Clonal expansion of Langerhans cells creates a spectrum of disease whose unknown cause and unpredictable behavior have thwarted attempts at classification. The recognition that LCH is a monoclonal proliferation and when disseminated, is aggressive and potentially fatal, suggests it is neoplastic. However, the indolent behavior of localized lesions and instances of spontaneous regression suggest otherwise. Despite monoclonality, LCH may eventually prove to be a condition whose underpinning is the loss of regulatory control of an immune response. Although generally thought of as a childhood diseases, LCH has been encountered from infancy through the ninth decade of life. Few organs are immune but bone, lung, skin, lymph nodes, and the hypothalamus/pituitary axis bear the brunt of the disease.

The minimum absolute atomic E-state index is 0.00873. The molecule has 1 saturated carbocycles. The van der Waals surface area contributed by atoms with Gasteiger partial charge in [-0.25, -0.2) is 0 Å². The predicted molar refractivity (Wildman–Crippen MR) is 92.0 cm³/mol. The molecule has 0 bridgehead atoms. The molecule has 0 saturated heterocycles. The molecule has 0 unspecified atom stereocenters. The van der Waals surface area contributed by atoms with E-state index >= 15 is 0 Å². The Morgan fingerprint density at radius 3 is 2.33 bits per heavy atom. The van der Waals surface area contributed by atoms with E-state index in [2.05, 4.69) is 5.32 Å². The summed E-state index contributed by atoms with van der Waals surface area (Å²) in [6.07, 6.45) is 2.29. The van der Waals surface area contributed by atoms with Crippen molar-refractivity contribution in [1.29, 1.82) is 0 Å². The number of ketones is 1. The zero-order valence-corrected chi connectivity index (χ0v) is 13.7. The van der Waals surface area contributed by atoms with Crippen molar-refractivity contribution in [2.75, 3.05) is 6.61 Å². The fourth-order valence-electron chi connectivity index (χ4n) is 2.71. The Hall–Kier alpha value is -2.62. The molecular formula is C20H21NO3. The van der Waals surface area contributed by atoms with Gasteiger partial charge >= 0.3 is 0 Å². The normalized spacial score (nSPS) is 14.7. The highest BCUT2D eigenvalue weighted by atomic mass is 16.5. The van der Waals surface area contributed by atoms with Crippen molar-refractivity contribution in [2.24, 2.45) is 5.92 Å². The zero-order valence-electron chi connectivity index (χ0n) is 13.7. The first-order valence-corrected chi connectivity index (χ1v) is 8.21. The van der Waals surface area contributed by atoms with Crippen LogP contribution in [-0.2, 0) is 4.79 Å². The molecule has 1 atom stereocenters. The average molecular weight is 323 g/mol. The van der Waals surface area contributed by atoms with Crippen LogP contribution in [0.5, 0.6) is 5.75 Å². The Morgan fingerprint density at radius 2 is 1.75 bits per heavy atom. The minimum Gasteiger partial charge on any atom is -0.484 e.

The clinical presentation is wide ranging. The most common is unifocal or multi-focal osseous disease, and approximately 30% have disseminated multi-system disease. In the mouth, LCH is often announced by unexplained pain in the maxilla or mandible, and the overlying mucosa may be swollen or ulcerated. The mandible is more often involved than is the maxilla. It is found chiefly in the young, and most patients are under the age of 30. The radiographic features are not diagnostic; biopsy is required for diagnosis. Lesions are invariably radiolucent, and the border may be well defined or indistinct. Lesions of LCH occur chiefly in the tooth-bearing areas of the jaws. Painful and destructive lesions around the teeth may be confused with infections of dental origin. The teeth are innocent bystanders and when incorporated in the lesions of LCH, they may be bodily displaced or roots may undergo resorption. Seldom do the microscopic features present a diagnostic problem. Sheets of mononuclear macrophages efface the normal architecture. They are often accompanied by varying numbers of eosinophils and occasional multi-nucleated giant cells. If the lesion is in soft tissue that is ulcerated, non-specific inflammation obscures the underlying disease. Langerhans cells are identified by a positive reaction to the anti-S100 immunoperoxidase stain. It is ordinarily not necessary to demonstrate other identifying features such as surface CD1a and Birbeck granules. Chemotherapy is the mainstay of disseminated disease, and prednisone and vinblastine are one of several regimens. For unifocal bone disease, the form most commonly encountered in the jaws, surgical curettage alone or in combination with external-beam, low-dose radiotherapy provides a cure rate of approximately 90%. The optimum dose of radiotherapy has not been established but ordinarily does not exceed 15 Gy.
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